What's This About?

Arms & Elbows is focused on arm issues from the shoulder to the hand that affect adults and not just fractures or other conditions, but therapy, diet, exercise, and mental health.

Fractures of the arm in adults account for nearly half of all broken bones. Most will heal normally however, many are associated with a high risk of delayed union, non-union, and other complications due to risk factors such age, osteoporosis, diabetes, and smoking.

Arm issues are not just about fractures. Other conditions include tendonitis and bursitis, nerve problems, joint changes, arthritis and osteoarthritis, loss of muscle mass, stiffness, pain, chronic skin conditions, and sun sensitivity that can lead to cancer. And as most things, all these issues tend to increase with age. 

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Important Message

The information, contained on this website is for informational purposes only. No content on this site is intended to be a substitute for professional medical advice, diagnosis or treatment. Always seek the advice of your physician or other qualified health care provider before undertaking a new health care regimen, and never disregard professional medical advice or delay in seeking it because of something you have read here.

A Little Background . . .

We tend to take for granted the workings of our body until something is not working. For me, the founder of this site, it was when my perfectly healthy and active (but not “young”) body fell off a ladder doing an art project. It was like a slow-motion movie scene as I felt myself hurling toward the tile floor. It was a direct hit to my elbow shattering it and various other parts of my arm into a bunch of pieces. Surgery put my arm back together utilizing a variety of metal, screws, new parts, and possibly some duct tape. Then, eight months later I had a second surgery just to remove scar tissue with the promise from my doctor that doing so would greatly improve my range of motion. My arm would be almost normal again – except that during surgery the doctor broke my distal humerus (one of the bones that hadn’t broken before). Oops.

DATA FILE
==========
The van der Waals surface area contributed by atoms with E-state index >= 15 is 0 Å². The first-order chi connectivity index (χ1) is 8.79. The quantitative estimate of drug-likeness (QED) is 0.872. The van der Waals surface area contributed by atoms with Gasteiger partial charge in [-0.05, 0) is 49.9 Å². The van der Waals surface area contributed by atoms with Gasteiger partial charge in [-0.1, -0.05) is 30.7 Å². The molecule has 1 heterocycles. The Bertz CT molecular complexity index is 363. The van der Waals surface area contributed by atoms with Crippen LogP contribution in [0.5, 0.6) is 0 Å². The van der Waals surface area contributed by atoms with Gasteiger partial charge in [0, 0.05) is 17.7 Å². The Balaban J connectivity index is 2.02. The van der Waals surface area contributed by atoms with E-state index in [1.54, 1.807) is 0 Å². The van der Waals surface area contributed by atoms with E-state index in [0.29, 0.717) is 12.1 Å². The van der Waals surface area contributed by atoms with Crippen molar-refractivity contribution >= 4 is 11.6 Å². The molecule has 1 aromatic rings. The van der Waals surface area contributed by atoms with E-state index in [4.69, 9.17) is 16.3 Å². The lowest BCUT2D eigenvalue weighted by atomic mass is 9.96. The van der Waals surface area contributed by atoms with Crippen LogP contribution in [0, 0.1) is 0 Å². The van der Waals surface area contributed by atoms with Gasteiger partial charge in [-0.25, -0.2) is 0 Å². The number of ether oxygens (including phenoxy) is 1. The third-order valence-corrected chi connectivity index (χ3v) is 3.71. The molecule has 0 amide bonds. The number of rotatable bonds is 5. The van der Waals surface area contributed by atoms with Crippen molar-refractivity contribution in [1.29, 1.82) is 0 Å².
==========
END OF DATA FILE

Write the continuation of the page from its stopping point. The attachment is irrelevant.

After spending the better part of two months laying on the couch binge watching pretty much everything, arm in a splint (for 2 months) and very itchy, and downing more than a few pain pills, I decided I had two choices; become addicted to pain pills or do something constructive.

So, I started a website as I tried to understand the various stages of my arm injury short and long term, as well as get a grip on my mental health, anger, and depression. After all, it’s just an arm, right? 

That’s the incident brief. If you’re interested, you can read the details in the BLOG category MY STORY  – FIRST POST.

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We are actively looking for:

  • Personal stories
  • Field experts who would like to share a blog post, podcast, webinar or video in the subject matter related to our audience. 

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